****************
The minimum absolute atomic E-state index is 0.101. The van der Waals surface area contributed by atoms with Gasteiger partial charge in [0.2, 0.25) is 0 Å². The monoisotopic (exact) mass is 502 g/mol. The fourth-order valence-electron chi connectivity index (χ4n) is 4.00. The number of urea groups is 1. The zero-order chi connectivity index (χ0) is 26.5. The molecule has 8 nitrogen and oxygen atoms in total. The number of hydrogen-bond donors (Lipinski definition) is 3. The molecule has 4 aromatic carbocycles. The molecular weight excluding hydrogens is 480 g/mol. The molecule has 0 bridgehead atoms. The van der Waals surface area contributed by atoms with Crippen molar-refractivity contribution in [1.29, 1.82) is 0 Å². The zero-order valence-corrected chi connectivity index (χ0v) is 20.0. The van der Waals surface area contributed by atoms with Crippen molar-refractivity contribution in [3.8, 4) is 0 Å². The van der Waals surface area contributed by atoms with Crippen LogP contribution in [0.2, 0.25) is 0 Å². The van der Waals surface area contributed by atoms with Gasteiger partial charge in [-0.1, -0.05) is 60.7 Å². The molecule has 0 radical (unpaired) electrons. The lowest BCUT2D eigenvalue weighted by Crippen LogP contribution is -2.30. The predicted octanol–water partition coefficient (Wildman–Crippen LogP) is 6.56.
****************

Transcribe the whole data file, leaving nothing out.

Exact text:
The minimum absolute atomic E-state index is 0.101. The van der Waals surface area contributed by atoms with Gasteiger partial charge in [0.2, 0.25) is 0 Å². The monoisotopic (exact) mass is 502 g/mol. The fourth-order valence-electron chi connectivity index (χ4n) is 4.00. The number of urea groups is 1. The zero-order chi connectivity index (χ0) is 26.5. The molecule has 8 nitrogen and oxygen atoms in total. The number of hydrogen-bond donors (Lipinski definition) is 3. The molecule has 4 aromatic carbocycles. The molecular weight excluding hydrogens is 480 g/mol. The molecule has 0 bridgehead atoms. The van der Waals surface area contributed by atoms with Crippen molar-refractivity contribution in [1.29, 1.82) is 0 Å². The zero-order valence-corrected chi connectivity index (χ0v) is 20.0. The van der Waals surface area contributed by atoms with Crippen molar-refractivity contribution in [3.8, 4) is 0 Å². The van der Waals surface area contributed by atoms with Crippen LogP contribution in [0.2, 0.25) is 0 Å². The van der Waals surface area contributed by atoms with Gasteiger partial charge in [-0.1, -0.05) is 60.7 Å². The molecule has 0 radical (unpaired) electrons. The lowest BCUT2D eigenvalue weighted by Crippen LogP contribution is -2.30. The predicted octanol–water partition coefficient (Wildman–Crippen LogP) is 6.56.